WELCOME TO THE CENTRAL COAST. We were ecstatic to say the least, so much so that Steve almost turned right on red when the sign clearly stated not to do so. Finally Old Creek Rd was upon us...only 11 miles to our sweet house. Steve was so proud of making it in 3 1/2 hours when it usually takes 4. The house was up from the ocean with spectacular views of the Morro Rock and the Cayucos Pier. When we opened the doors to the deck there was a huge party going on below us. It was 9 AM and people had beers in their hands plus as I soon found out, Bloody Marys. We didn't know when the parade started or where it started so we just bounced out the door and headed in the party direction with our beers so we would blend in.
As we found out the floats line up on Pacific Ave and the parade starts at 6th St.at 10 am. Everyone was walking in the direction of the Pier. Our destination was Schooner's Wharf, a restaurant/bar that we had been going to since we found this town. As we turned the corner onto Ocean Ave. we gasped at the sight. They string red,white and blue balloons in arches over the street all the way down to the pier. In years to come we got recruited to help string these balloons. This meant getting up at 5am and walking into town with our friends. We then took the huge strings of balloons out of the Vets hall and walked down Ocean where a local guy had a lift to carry the string up to the phone pole or tree or windowsill and attach it to each side of the street. We gave that up after a few years!
Everyone decorates the heck out of their businesses and houses. There were chairs lined up on both sides of the street. It was so beauty! When we got to Schooner's the new owners, Troy and Donovan, who bought it from Troy's father, are cousins and were tending bar. They cleared out all of the tables and chairs to get ready for the crowds. We told Troy about the warning given us by the kind CHP officer and he couldn't believe it, so much so that he bought us our Bloody Marys. What fun. We stood outside and watched the parade, laughing at the different groups strolling down Ocean Ave. One of the huge floats, an American Eagle decked out in the American Flag happen to be two doors down from our house. They were members of a car club from Bakersfield. Most of the people with second homes here are from the Bakersfield or Fresno areas. This town was built up by the local Community Church that encouraged people to escape the heat in the Central Valley and build beach homes and support the church. It is still in existence and has wonderful presence here.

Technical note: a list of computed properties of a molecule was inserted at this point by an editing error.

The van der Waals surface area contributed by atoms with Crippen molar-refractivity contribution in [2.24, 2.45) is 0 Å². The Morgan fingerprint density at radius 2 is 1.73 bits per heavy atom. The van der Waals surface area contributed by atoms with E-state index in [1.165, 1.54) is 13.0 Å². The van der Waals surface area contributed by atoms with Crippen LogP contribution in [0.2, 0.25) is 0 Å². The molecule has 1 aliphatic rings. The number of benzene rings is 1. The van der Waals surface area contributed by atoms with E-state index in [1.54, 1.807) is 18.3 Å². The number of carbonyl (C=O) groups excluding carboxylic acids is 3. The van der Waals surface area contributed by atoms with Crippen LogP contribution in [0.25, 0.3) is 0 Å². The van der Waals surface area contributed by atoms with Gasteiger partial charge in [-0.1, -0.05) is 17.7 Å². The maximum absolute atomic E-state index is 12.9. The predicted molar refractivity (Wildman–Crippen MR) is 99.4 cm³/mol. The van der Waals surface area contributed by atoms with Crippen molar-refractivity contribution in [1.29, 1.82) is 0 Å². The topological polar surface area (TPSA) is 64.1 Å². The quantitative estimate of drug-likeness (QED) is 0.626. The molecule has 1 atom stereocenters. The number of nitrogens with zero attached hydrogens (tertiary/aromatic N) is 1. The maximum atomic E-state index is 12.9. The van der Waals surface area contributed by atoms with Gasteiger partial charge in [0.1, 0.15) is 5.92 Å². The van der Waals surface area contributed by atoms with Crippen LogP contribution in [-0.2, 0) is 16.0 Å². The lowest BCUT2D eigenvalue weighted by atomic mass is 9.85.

After the parade we decided to grab a hotdog to go and walk back home on the beach. Very smart idea! We stopped to view the many sand sculptures. These are built very early in the morning according to the tide and are very elaborate. They get judged and "ribboned". One of the many quaint traditions. As we looked up Ocean Ave there were throngs of people heading our way so we boogied down the beach towards home.
It is the same every year whether it is cloudy or sunny.
This year started out cloudy and became sunny by noon. What a difference 9 years makes. We now know quite a few people and always meet them at Schooner's for Bloody Mary's and Beers. The cousins have since sold the restaurant but the new owners are really nice and carrying on the tradition of a fun time on the 4th.
We moved into our own home in a 55+ park 7 years ago. We still have ocean views, a bigger and better deck and are still within walking distance of town.
Our neighbors in the park have BBQ's or some other sort of foodie party throughout the summer. This is just fine with me. I used to cook every single 4th. Since we had parking, which is at a premium this holiday, people loved to come over to our place. Pretty soon everyone, locally was too wasted to appreciate the well planned affair I invited them to, so I quit. Now we just drift around with the rest of them bringing a dish if asked or else wine and beer.
If we are lucky it is clear when they shoot off the fireworks as it was this year. It is quite a show with a few renegade firecrackers and fireworks to boot. If it is not clear you can hear them and not see one spark. You take your chances with the Cayucos 4th of July fireworks but I wouldn't miss it for anything.